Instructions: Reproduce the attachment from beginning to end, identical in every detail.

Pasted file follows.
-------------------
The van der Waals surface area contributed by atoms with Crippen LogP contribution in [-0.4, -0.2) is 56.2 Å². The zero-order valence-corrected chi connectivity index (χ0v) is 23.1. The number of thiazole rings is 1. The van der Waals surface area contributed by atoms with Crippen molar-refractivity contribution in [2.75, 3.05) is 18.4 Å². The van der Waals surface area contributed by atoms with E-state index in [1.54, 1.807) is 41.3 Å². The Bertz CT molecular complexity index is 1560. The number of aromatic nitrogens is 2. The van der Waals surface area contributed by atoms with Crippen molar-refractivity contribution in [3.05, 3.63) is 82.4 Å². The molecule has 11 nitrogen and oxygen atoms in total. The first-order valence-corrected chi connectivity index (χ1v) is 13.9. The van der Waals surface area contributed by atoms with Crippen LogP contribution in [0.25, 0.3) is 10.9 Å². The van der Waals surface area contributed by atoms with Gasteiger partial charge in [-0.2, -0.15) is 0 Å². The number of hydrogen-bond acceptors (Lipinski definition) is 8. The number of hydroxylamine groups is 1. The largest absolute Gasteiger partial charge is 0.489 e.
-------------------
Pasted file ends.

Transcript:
The van der Waals surface area contributed by atoms with Crippen LogP contribution in [-0.4, -0.2) is 56.2 Å². The zero-order valence-corrected chi connectivity index (χ0v) is 23.1. The number of thiazole rings is 1. The van der Waals surface area contributed by atoms with Crippen molar-refractivity contribution in [2.75, 3.05) is 18.4 Å². The van der Waals surface area contributed by atoms with E-state index in [1.54, 1.807) is 41.3 Å². The Bertz CT molecular complexity index is 1560. The number of aromatic nitrogens is 2. The van der Waals surface area contributed by atoms with Crippen molar-refractivity contribution in [3.05, 3.63) is 82.4 Å². The molecule has 11 nitrogen and oxygen atoms in total. The first-order valence-corrected chi connectivity index (χ1v) is 13.9. The van der Waals surface area contributed by atoms with Crippen LogP contribution in [0.25, 0.3) is 10.9 Å². The van der Waals surface area contributed by atoms with Gasteiger partial charge in [-0.2, -0.15) is 0 Å². The number of hydrogen-bond acceptors (Lipinski definition) is 8. The number of hydroxylamine groups is 1. The largest absolute Gasteiger partial charge is 0.489 e.